Rep. Nicole Malliotakis, R-N.Y., fears lawmakers in Albany could tip the scales toward Democrats if voters approve Propositions 1, 3, and 4 on New York's Election Day ballot.
Appearing Tuesday on Newsmax's ''The Chris Salcedo Show,'' Malliotakis said lawmakers ''are trying to tilt the scale toward Democrats by continuing to give the politicians in Albany the power to gerrymander districts even worse.
''And they want to give same-day voter registration, which doesn't allow the Board of Elections to verify that you actually live in the district, that you're an eligible citizen and can vote. And they want to make no-excuse absentee ballots, and so we know why they want to do this, but it's up to you, New York, to say no.''
The ballot propositions would make several changes, including to a constitutional amendment approved by the voters in 2014 that created a redistricting commission. The change would allow the commission to appoint co-directors by simple majority vote and eliminate the requirement that they be from opposite political parties.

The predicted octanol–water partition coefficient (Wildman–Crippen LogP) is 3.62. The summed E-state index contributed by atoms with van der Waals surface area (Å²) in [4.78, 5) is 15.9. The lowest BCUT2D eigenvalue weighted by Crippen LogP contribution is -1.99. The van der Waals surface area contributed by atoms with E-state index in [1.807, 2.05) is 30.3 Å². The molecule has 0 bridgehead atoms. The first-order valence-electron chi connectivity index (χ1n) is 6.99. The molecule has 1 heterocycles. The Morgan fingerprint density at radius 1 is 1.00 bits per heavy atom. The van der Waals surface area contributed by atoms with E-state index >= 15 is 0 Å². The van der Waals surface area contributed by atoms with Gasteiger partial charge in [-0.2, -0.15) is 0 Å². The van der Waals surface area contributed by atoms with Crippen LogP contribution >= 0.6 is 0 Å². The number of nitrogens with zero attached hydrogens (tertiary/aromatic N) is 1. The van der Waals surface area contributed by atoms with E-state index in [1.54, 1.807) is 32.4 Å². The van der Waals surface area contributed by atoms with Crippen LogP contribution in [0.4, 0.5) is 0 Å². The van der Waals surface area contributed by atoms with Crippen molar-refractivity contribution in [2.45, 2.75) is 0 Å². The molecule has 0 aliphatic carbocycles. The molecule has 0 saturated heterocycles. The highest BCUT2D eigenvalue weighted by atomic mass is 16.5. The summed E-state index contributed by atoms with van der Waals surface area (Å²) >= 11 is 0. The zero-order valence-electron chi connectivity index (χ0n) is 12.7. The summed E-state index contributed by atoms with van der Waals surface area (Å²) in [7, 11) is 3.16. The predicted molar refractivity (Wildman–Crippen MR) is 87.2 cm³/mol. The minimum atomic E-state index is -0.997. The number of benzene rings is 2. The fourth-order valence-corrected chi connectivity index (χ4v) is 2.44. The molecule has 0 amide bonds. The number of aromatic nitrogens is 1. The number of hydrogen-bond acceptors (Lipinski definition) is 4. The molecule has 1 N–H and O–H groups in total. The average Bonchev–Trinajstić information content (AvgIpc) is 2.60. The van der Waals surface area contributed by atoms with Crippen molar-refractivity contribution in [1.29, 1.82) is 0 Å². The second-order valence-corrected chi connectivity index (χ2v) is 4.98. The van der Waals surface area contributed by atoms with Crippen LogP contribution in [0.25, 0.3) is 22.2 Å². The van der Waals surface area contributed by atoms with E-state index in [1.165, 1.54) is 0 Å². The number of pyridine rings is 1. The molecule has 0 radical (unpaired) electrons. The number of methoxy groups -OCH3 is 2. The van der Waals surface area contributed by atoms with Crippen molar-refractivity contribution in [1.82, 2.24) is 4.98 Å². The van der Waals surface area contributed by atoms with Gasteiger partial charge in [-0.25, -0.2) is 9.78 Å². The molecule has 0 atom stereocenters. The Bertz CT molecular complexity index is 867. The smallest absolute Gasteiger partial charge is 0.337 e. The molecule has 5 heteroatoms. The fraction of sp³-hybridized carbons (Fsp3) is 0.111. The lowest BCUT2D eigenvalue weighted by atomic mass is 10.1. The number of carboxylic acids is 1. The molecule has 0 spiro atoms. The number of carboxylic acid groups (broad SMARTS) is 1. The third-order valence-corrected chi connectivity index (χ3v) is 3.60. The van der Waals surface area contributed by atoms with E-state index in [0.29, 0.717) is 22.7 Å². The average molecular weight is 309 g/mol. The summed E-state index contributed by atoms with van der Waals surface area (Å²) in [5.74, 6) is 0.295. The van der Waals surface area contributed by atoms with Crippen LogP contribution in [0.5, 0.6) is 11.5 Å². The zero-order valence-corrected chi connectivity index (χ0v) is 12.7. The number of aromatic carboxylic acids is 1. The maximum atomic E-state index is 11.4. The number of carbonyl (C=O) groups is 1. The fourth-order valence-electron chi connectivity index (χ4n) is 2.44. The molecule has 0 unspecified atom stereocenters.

With Democrats controlling 107 seats in the 150-seat lower house and 42 of the 63-seat upper house, Malliotakis alluded to their being able to dominate the redistricting process.
The other propositions would allow same-day voter registration and eliminate the requirement for a valid reason to request an absentee ballot.
Like Malliotokis, the New York Post has decried the initiatives.
''Proposition 1 would gut the state's Independent Redistricting Commission, which was broadly approved by voters in 2014, thus allowing a return to more partisan gerrymandering," it wrote in an opinion piece.
''Proposition 3 would allow same-day voter registration, opening the door to fraud.''
''And Proposition 4,'' the Post added, ''would legalize universal voting by mail throughout New York state. That [is] the least-secure form of voting, as even The New York Times has acknowledged."
Malliotakis added that in her Brooklyn and Staten Island district, ''you're going to see a big wave against the Democrat candidate for mayor, and it will go in favor of Republicans. Now I don't know what the rest of the city is going to do, but we'll have to wait and see.''
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